The residents of Vermont take a simple approach to life. When driving on the highways of the state, you won’t notice billboards or other promotional signs. The state legislature passed a law that banned these types of advertisements.

You’ll also notice that there are not many malls or outlets. The state prefers supporting local farms and general store shopping. If you need a Walmart, you’ll still be able to find it, but there isn’t one on every corner.

5. Vermont Has a Well-Developed Transportation Infrastructure.

Vermont has several modes of public transportation available to its residents, and its infrastructure is well-developed. The Amtrak is available to those who live in Rutland, Vermont, and it runs directly into New York City. There are also two national highways that run through the city, as well.

If you have a vehicle, you can get most places in 10 minutes or less. Burlington has an occasional traffic problem, but it’s nothing compared to what you would find in the average city. Plus, you mostly find these issues downtown, so if you avoid that area, you may miss them altogether.

If the train or bus isn’t available, you can usually navigate smaller cities on a bicycle. Plus, there are always rideshares available.

Vermont Workers vs. United States Transportation Percentage by Type

TypeVermontUnited States
Drive Alone75.4%76.3%
Public Transportation0.9%4.9%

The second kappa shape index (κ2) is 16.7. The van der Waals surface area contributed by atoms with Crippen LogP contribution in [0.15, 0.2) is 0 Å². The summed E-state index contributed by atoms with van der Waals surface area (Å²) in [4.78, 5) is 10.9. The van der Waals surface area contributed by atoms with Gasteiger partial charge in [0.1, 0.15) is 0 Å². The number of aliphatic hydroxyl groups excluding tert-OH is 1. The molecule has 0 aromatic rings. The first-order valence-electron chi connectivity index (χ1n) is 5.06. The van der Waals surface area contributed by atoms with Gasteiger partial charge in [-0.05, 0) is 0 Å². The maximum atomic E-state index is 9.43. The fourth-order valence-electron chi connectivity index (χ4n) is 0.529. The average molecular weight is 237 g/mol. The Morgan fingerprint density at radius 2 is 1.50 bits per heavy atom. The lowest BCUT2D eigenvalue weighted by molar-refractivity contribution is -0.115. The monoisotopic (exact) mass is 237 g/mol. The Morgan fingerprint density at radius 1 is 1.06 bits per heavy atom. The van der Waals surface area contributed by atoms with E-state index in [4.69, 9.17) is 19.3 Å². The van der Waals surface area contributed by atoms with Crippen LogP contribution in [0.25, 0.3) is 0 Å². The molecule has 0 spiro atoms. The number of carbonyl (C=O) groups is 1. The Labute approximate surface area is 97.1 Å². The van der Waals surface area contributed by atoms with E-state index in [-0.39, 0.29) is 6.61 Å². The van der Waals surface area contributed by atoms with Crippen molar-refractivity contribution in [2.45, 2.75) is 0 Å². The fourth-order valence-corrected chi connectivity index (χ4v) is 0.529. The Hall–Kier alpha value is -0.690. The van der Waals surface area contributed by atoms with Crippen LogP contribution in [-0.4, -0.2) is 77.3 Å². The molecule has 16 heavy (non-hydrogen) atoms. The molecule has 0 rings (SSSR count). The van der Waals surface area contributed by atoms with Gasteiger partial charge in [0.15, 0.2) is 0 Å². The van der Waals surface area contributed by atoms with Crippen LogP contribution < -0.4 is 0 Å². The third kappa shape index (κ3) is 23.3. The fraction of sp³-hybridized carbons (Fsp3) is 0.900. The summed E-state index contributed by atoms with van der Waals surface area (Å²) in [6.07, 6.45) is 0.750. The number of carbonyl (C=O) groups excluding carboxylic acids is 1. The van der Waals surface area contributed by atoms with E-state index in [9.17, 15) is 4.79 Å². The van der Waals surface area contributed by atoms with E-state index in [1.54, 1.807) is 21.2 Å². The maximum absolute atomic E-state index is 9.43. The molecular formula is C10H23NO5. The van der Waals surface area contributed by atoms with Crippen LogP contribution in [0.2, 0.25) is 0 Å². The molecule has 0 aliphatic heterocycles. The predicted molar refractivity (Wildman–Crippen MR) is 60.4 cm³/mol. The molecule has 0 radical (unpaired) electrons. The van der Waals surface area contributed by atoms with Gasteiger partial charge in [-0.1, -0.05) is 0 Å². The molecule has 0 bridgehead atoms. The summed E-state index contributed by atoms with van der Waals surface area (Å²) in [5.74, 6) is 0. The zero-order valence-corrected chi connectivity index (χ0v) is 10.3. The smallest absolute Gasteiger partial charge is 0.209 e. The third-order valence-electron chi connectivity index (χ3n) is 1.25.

Taxi, Motorcycle, Other0.8%1.3%
Work From Home7.5%5.3%

6. The State is Known for its Winter Sports.

From snowboarding and skiing to ice skating and ice fishing, there are tons of winter sports in Vermont. Considering the fact that the state gets quite a bit of snow, this makes sense. With more than 25 ski resorts, skiing is arguably the most popular winter sport to partake in in Vermont. While the winters are harsh, locals know how to take advantage of the fantastic slopes and scenery.

Some of the most notable ski resorts, located in the Western region of the state, are Jay, Stow, Stratton, and Killington. These areas trace along the Appalachian Mountains, extending nearly the entire length of the state. So, wherever you choose to settle in Vermont, you’re never too far from some fantastic skiing opportunities.

What Are The Cons of Living in Vermont?

There are many benefits to living in Vermont, such as the open spaces, coastal communities, and simple approach to life. However, there are some disadvantages to living in Vermont, like the harsh winters and the lack of cultural diversity. Vermont also has a high cost of living, renting is expensive, and the economy is not the best.

1. Winters Are Harsh in Vermont.

Vermont is a beautiful state, where summers are cool, and the fall brings changing colors of leaves. Spring is pleasant if you can get past the fog and spring showers, but winter in Vermont can be harsh. There is snow, ice, and cold temperatures that can be a challenge to manage.

In January and February, don’t expect the highs to go above freezing. There can be the occasional “warm” spell, but don’t count on it. If you want to move here, be sure to invest in the expense of winter clothing.